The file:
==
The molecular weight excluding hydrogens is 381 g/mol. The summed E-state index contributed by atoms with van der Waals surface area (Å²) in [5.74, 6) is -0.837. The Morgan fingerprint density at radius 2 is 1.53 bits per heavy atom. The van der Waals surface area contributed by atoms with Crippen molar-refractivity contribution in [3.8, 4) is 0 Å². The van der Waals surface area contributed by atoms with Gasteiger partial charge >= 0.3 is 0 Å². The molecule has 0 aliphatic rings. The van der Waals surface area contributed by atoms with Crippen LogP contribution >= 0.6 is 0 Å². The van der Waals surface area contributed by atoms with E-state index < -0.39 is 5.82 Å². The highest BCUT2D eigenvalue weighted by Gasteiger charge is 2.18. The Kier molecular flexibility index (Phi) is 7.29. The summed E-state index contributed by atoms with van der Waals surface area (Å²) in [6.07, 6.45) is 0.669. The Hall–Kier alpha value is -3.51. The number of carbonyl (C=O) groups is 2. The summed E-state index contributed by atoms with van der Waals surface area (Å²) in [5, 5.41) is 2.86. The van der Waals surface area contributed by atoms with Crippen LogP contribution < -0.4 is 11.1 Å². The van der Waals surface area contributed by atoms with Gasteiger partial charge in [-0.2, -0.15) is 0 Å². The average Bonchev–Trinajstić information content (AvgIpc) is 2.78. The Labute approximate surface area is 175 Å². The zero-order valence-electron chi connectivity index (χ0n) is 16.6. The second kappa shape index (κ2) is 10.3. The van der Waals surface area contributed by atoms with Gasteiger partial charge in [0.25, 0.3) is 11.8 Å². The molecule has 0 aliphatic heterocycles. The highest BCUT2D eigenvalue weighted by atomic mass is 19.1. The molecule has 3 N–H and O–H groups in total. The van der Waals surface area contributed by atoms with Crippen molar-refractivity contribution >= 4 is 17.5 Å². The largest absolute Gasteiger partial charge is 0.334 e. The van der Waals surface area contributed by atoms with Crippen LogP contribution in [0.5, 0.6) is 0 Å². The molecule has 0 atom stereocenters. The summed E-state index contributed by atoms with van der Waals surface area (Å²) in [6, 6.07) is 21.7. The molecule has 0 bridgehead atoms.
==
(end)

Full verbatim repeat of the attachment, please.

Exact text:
The molecular weight excluding hydrogens is 381 g/mol. The summed E-state index contributed by atoms with van der Waals surface area (Å²) in [5.74, 6) is -0.837. The Morgan fingerprint density at radius 2 is 1.53 bits per heavy atom. The van der Waals surface area contributed by atoms with Crippen molar-refractivity contribution in [3.8, 4) is 0 Å². The van der Waals surface area contributed by atoms with Gasteiger partial charge >= 0.3 is 0 Å². The molecule has 0 aliphatic rings. The van der Waals surface area contributed by atoms with Crippen LogP contribution >= 0.6 is 0 Å². The van der Waals surface area contributed by atoms with E-state index < -0.39 is 5.82 Å². The highest BCUT2D eigenvalue weighted by Gasteiger charge is 2.18. The Kier molecular flexibility index (Phi) is 7.29. The summed E-state index contributed by atoms with van der Waals surface area (Å²) in [6.07, 6.45) is 0.669. The Hall–Kier alpha value is -3.51. The number of carbonyl (C=O) groups is 2. The summed E-state index contributed by atoms with van der Waals surface area (Å²) in [5, 5.41) is 2.86. The van der Waals surface area contributed by atoms with Crippen LogP contribution < -0.4 is 11.1 Å². The van der Waals surface area contributed by atoms with Gasteiger partial charge in [-0.2, -0.15) is 0 Å². The average Bonchev–Trinajstić information content (AvgIpc) is 2.78. The Labute approximate surface area is 175 Å². The zero-order valence-electron chi connectivity index (χ0n) is 16.6. The second kappa shape index (κ2) is 10.3. The van der Waals surface area contributed by atoms with Gasteiger partial charge in [0.25, 0.3) is 11.8 Å². The molecule has 0 aliphatic heterocycles. The highest BCUT2D eigenvalue weighted by atomic mass is 19.1. The molecule has 3 N–H and O–H groups in total. The van der Waals surface area contributed by atoms with Crippen molar-refractivity contribution >= 4 is 17.5 Å². The largest absolute Gasteiger partial charge is 0.334 e. The van der Waals surface area contributed by atoms with Crippen LogP contribution in [0.5, 0.6) is 0 Å². The molecule has 0 atom stereocenters. The summed E-state index contributed by atoms with van der Waals surface area (Å²) in [6, 6.07) is 21.7. The molecule has 0 bridgehead atoms.